January 16, 2022

Mesh Shader Emulation

The Mesh shader performance is not where AMD GPUs shine. There is not much difference in FPS between MDI and Mesh shader either. But there is a trick that emulates Mesh shader functionality on all GPUs with compute shader support. And this technique works faster than MDI and Mesh shader on almost all AMD GPUs. It also brings an unbelievable (7x) performance boost for Qualcomm GPUs.

Geometry prepared for Mesh shader rendering contains vertex and meshlet data buffers. Each meshlet uses uint8_t indices for vertices which allow loading more primitives in a few memory lockups (uint32_t[3] per 4 triangles).

This is a data layout for each meshlet:

uint32_t Number of primitives
uint32_t Number of vertices 
uint32_t Base index (index buffer offset)
uint32_t Base vertex (vertex buffer offset)

Mesh shader is straightforward: load meshlet info, fetch vertices and indices, submit vertices and indices.

But how will we render meshlets without Mesh shader support? We will use a single draw call with the help of a simple compute shader. This shader will transform meshlet indices into the packed uint32_t triangle indices that contain the meshlet index and the vertex index. The shader is trivial:

layout(std430, binding = 0) readonly buffer meshlets_buffer { uint meshlets_data[]; };
layout(std430, binding = 1) writeonly buffer indexing_buffer { uvec4 indexing_data[]; };

void main() {
  uint group_id = base_group + gl_WorkGroupID.x;
  uint local_id = gl_LocalInvocationIndex;
  [[branch]] if(local_id == 0u) {
    uint meshlet_index = (group_id % num_meshlets) * 4u;
    num_primitives = meshlets_data[meshlet_index + 0u];
    base_index = meshlets_data[meshlet_index + 2u];
  memoryBarrierShared(); barrier();
  uint indices_0 = 0u;
  uint indices_1 = 0u;
  uint indices_2 = 0u;
  [[branch]] if(local_id * 4u < num_primitives) {
    uint address = base_index + local_id * 3u;
    indices_0 = meshlets_data[address + 0u];
    indices_1 = meshlets_data[address + 1u];
    indices_2 = meshlets_data[address + 2u];
  uint group_index = group_id << 8u;
  uint index = (GROUP_SIZE * group_id + local_id) * 3u;
  indexing_data[index + 0u] = (uvec4(indices_0, indices_0 >> 8u, indices_0 >> 16u, indices_0 >> 24u) & 0xffu) | group_index;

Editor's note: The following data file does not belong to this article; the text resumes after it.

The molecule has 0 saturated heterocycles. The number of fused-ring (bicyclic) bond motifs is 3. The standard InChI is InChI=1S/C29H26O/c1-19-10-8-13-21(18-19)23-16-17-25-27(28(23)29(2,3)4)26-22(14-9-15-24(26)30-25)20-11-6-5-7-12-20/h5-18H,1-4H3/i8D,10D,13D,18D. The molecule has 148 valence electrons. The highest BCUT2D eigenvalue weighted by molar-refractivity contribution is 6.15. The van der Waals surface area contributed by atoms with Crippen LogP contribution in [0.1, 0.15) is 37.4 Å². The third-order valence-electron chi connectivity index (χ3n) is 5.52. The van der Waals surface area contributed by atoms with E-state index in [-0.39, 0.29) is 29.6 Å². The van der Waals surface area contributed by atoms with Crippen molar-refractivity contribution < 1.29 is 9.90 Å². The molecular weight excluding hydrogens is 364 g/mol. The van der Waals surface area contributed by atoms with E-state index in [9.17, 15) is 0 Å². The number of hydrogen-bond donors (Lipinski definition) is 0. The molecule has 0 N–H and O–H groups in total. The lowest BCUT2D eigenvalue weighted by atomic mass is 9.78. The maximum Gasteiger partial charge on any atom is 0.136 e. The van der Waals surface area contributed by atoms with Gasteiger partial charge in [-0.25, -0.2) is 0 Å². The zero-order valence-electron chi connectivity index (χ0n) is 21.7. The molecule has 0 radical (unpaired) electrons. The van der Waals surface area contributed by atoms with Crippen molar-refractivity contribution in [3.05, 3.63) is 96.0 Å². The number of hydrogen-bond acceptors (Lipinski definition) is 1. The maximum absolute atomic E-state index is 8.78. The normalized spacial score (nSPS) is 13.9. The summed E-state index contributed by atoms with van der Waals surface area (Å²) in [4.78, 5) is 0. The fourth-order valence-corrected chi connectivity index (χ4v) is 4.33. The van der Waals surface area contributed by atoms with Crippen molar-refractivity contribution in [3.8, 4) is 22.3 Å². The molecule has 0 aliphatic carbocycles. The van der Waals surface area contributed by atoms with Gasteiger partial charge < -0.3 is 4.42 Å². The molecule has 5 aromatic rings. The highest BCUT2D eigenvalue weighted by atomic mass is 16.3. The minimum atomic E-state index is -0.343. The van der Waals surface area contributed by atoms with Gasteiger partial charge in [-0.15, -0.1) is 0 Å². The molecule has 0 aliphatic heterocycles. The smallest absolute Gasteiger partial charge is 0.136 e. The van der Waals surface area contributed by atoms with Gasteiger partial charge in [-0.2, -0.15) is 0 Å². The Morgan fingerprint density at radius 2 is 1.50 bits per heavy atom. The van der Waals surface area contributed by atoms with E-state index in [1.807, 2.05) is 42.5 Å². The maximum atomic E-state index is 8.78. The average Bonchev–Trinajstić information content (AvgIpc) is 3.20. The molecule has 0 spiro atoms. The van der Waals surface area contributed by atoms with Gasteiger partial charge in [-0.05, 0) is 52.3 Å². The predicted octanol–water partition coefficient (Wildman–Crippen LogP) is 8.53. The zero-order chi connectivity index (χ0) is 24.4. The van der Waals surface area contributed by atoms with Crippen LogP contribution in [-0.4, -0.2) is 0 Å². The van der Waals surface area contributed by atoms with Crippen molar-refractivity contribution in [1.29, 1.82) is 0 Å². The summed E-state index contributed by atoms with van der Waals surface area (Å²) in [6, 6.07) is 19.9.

indexing_data[index + 1u] = (uvec4(indices_1, indices_1 >> 8u, indices_1 >> 16u, indices_1 >> 24u) & 0xffu) | group_index;
  indexing_data[index + 2u] = (uvec4(indices_2, indices_2 >> 8u, indices_2 >> 16u, indices_2 >> 24u) & 0xffu) | group_index;

After that compute pass, only a single drawElements() is required to render all meshlets. The amount of write and read memory per 1M triangles is 11 MB. It’s not possible to use 16-bit indices because we can draw only 1024 meshlets per draw call in that case. The TriangleIndex built-in shader variable will make that possible, but we don’t have it.

Vertex shader can get the meshlet index and meshlet vertex by using simple math over VertexIndex built-in variable:

uint meshlet = gl_VertexIndex >> 8u;
uint vertex = gl_VertexIndex & 0xffu;
// load vertex data from SSBO

There is no problem adding a per-triangle visibility culling test to that shader. And it will improve performance because back-face and invisible triangles will not use the bandwidth.

Let’s check the results in different configurations and platforms where the emulation is faster:

Single DIP Emulation Mesh Shader MDI/ICB/Loop
Radeon 6900 XT 64/126 17.2 B 9.6 B 9.2 B 4.1 B
Radeon 6900 XT 128/212 17.2 B 10.1 B 9.2 B 8.5 B
Radeon 6700 XT 64/126 14.1 B 7.7 B 4.6 B 4.1 B
Radeon 6700 XT 128/212 14.1 B 7.9 B 4.6 B 8.3 B
Radeon 5600 M 64/126 5.0 B 2.9 B 1.4 B
Radeon 5600 M 128/212 5.0 B 2.9 B 2.8 B
Radeon Vega 56 64/126 (macOS) 4.1 B 2.7 B 860 M
Radeon Vega 56 128/212 (macOS) 4.1 B 2.9 B 1.8 B
Adreno 660 64/126 583 M 265 M 36.6 M
Adreno 660 128/212 596 M 309 M 74.7 M
Mali-G78 MP20 64/126 176 M 153 M 83 M
Mali-G78 MP20 128/212 187 M 123 M 134 M

The results in Billion and Million processed triangles per second. MDI – Multi Draw Indirect, ICB – Indirect Command Buffer, Loop – the CPU loop of multiple drawIndirect() commands.

If you need to draw a lot of small DIPs, it’s better to pack everything to the single draw call on AMD and Qualcomm. And a single DIP is working better than Mesh shaders or MDI even with additional index buffer generation overhead.

Windows and Linux binaries: TellusimDrawMeshlet.zip